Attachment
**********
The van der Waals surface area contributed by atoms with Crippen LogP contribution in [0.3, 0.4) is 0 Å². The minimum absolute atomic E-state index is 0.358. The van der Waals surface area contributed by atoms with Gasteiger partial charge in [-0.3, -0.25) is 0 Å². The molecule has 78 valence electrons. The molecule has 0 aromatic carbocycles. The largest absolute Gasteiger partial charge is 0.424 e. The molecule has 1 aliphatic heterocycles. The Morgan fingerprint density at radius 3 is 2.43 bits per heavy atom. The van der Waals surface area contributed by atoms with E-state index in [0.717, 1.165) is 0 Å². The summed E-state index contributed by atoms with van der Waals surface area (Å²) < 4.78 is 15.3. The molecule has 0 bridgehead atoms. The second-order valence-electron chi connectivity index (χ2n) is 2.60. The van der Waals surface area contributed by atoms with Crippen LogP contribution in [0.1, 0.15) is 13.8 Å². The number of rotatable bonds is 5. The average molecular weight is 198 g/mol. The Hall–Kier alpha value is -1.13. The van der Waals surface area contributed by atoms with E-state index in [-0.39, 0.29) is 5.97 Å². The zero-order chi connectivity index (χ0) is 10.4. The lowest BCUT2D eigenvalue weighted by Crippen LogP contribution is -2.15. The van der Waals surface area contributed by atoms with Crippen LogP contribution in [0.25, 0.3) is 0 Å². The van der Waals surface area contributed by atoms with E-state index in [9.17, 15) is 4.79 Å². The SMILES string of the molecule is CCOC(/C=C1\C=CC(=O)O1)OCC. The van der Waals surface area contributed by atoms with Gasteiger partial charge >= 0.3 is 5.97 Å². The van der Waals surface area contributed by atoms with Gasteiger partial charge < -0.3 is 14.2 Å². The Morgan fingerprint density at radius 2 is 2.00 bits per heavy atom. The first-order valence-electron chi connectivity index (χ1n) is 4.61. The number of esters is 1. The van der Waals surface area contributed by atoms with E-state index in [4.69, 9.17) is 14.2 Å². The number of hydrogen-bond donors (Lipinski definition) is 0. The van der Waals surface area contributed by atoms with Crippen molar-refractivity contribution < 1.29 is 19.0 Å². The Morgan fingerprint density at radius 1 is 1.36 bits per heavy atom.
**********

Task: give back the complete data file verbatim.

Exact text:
The van der Waals surface area contributed by atoms with Crippen LogP contribution in [0.3, 0.4) is 0 Å². The minimum absolute atomic E-state index is 0.358. The van der Waals surface area contributed by atoms with Gasteiger partial charge in [-0.3, -0.25) is 0 Å². The molecule has 78 valence electrons. The molecule has 0 aromatic carbocycles. The largest absolute Gasteiger partial charge is 0.424 e. The molecule has 1 aliphatic heterocycles. The Morgan fingerprint density at radius 3 is 2.43 bits per heavy atom. The van der Waals surface area contributed by atoms with E-state index in [0.717, 1.165) is 0 Å². The summed E-state index contributed by atoms with van der Waals surface area (Å²) < 4.78 is 15.3. The molecule has 0 bridgehead atoms. The second-order valence-electron chi connectivity index (χ2n) is 2.60. The van der Waals surface area contributed by atoms with Crippen LogP contribution in [0.1, 0.15) is 13.8 Å². The number of rotatable bonds is 5. The average molecular weight is 198 g/mol. The Hall–Kier alpha value is -1.13. The van der Waals surface area contributed by atoms with E-state index in [-0.39, 0.29) is 5.97 Å². The zero-order chi connectivity index (χ0) is 10.4. The lowest BCUT2D eigenvalue weighted by Crippen LogP contribution is -2.15. The van der Waals surface area contributed by atoms with Crippen LogP contribution in [0.25, 0.3) is 0 Å². The van der Waals surface area contributed by atoms with E-state index in [9.17, 15) is 4.79 Å². The SMILES string of the molecule is CCOC(/C=C1\C=CC(=O)O1)OCC. The van der Waals surface area contributed by atoms with Gasteiger partial charge >= 0.3 is 5.97 Å². The van der Waals surface area contributed by atoms with Gasteiger partial charge < -0.3 is 14.2 Å². The Morgan fingerprint density at radius 2 is 2.00 bits per heavy atom. The first-order valence-electron chi connectivity index (χ1n) is 4.61. The number of esters is 1. The van der Waals surface area contributed by atoms with E-state index in [4.69, 9.17) is 14.2 Å². The number of hydrogen-bond donors (Lipinski definition) is 0. The van der Waals surface area contributed by atoms with Crippen molar-refractivity contribution < 1.29 is 19.0 Å². The Morgan fingerprint density at radius 1 is 1.36 bits per heavy atom.